Microsoft's Kinect SDK has allowed apps to perform 3D mapping for a while, but the Kinect is hardly ubiquitous or portable—let alone something many people already stuff into their pockets. Smartphones, on the other hand, are everywhere, and a project from Microsoft Research can turn them into pocketable 3D scanners. Microsoft calls the process MobileFusion. Check it out:
Neat, right? The idea is pretty great: use your camera to take video of an object, which an app on the phone will use to build a model. The app is constantly polling the video, comparing each frame to the frame before it to build stereoscopic images.
The full research paper is available from Oxford University (PDF) and it goes into a lot of detail. Using nothing but an iPhone 6, the research team was able to capture 320x240 video at 25 Hz and convert that video into 3D meshes with textures in real-time. This allowed them to get immediate results, and also to see how complete the mesh that the phone creates is. No additional post-processing is performed on the mesh—what comes out is purely from reading video frames in pairs, which provides depth information.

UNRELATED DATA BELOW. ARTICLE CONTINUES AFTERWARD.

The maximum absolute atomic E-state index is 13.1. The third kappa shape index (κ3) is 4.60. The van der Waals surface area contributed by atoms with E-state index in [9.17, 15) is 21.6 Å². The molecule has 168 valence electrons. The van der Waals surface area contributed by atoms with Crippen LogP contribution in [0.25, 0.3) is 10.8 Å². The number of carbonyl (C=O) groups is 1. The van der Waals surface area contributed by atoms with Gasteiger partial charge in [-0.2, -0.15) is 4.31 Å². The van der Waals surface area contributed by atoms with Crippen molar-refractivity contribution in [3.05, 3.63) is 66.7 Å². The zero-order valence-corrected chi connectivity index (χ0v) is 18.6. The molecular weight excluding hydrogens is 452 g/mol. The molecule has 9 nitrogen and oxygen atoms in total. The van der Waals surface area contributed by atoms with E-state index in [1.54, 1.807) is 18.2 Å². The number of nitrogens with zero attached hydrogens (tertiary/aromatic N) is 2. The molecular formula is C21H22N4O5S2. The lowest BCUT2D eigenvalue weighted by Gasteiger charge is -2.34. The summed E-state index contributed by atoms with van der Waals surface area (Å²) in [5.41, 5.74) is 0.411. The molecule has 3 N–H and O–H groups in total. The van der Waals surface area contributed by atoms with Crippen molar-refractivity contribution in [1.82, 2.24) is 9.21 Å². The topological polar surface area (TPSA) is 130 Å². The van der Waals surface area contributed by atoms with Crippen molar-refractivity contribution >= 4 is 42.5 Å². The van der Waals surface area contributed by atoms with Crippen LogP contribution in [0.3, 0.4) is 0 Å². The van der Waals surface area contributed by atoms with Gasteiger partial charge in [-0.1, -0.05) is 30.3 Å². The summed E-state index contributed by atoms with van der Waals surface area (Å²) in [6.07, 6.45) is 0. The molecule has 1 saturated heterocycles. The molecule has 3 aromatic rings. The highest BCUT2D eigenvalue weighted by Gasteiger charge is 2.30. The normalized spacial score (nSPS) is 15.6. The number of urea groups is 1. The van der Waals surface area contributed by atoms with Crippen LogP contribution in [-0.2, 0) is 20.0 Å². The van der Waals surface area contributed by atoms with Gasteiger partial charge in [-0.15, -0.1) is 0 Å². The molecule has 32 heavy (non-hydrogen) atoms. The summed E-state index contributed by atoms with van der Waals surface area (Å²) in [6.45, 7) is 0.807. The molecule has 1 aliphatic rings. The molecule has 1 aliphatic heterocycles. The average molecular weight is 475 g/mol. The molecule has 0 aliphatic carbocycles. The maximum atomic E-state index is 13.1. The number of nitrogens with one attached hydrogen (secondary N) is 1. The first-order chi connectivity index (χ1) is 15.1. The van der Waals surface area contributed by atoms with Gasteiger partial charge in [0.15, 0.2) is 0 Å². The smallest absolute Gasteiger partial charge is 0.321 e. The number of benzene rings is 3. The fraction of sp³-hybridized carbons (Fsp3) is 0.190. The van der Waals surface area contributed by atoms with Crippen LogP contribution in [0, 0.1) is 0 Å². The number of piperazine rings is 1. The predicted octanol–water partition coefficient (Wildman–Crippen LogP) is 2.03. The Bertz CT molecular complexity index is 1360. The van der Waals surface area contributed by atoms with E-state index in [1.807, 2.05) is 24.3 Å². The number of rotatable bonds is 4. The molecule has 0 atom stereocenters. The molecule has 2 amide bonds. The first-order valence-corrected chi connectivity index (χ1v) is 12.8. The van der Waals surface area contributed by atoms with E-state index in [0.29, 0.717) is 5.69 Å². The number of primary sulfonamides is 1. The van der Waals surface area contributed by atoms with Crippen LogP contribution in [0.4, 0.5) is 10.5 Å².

Peter Ondruska, a Ph.D. candidate at Oxford, worked on the project while he was an intern at Microsoft Research. He told Microsoft Research that the system isn't hard to use. "What this system effectively allows us to do is to take something similar to a picture, but it's a full 3D object."
Shahram Izadi, one of the principal engineers who worked on the project, told Linn the technology has plenty of uses. He suggested users might make 3D scans of landmarks they see on vacation, or of items they might want to sell online. "This is really about the accessibility and ubiquity of 3D scanning," Izadi said.
The research team hopes to support a wide range of platforms, specifically mentioning Android, iOS, and Windows Phone. Microsoft Research hopes to release this to the general public someday, but it hasn't made definite plans.